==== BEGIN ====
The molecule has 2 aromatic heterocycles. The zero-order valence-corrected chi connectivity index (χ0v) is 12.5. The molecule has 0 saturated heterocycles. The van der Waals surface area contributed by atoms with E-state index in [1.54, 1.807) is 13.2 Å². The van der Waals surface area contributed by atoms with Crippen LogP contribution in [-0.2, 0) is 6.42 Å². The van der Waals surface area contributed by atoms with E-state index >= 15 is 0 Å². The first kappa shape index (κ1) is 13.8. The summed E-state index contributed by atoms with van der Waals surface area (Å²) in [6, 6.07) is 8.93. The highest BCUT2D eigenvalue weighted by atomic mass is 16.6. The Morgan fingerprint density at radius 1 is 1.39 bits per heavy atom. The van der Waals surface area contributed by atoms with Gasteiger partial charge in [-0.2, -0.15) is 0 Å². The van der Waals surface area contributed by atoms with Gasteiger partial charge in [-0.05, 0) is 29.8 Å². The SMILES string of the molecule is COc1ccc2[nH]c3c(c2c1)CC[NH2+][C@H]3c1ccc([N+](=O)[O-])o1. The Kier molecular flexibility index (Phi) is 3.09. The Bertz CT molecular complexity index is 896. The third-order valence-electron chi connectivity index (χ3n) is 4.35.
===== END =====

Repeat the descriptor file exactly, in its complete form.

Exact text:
The molecule has 2 aromatic heterocycles. The zero-order valence-corrected chi connectivity index (χ0v) is 12.5. The molecule has 0 saturated heterocycles. The van der Waals surface area contributed by atoms with E-state index in [1.54, 1.807) is 13.2 Å². The van der Waals surface area contributed by atoms with Crippen LogP contribution in [-0.2, 0) is 6.42 Å². The van der Waals surface area contributed by atoms with E-state index >= 15 is 0 Å². The first kappa shape index (κ1) is 13.8. The summed E-state index contributed by atoms with van der Waals surface area (Å²) in [6, 6.07) is 8.93. The highest BCUT2D eigenvalue weighted by atomic mass is 16.6. The Morgan fingerprint density at radius 1 is 1.39 bits per heavy atom. The van der Waals surface area contributed by atoms with Gasteiger partial charge in [-0.2, -0.15) is 0 Å². The van der Waals surface area contributed by atoms with Gasteiger partial charge in [-0.05, 0) is 29.8 Å². The SMILES string of the molecule is COc1ccc2[nH]c3c(c2c1)CC[NH2+][C@H]3c1ccc([N+](=O)[O-])o1. The Kier molecular flexibility index (Phi) is 3.09. The Bertz CT molecular complexity index is 896. The third-order valence-electron chi connectivity index (χ3n) is 4.35.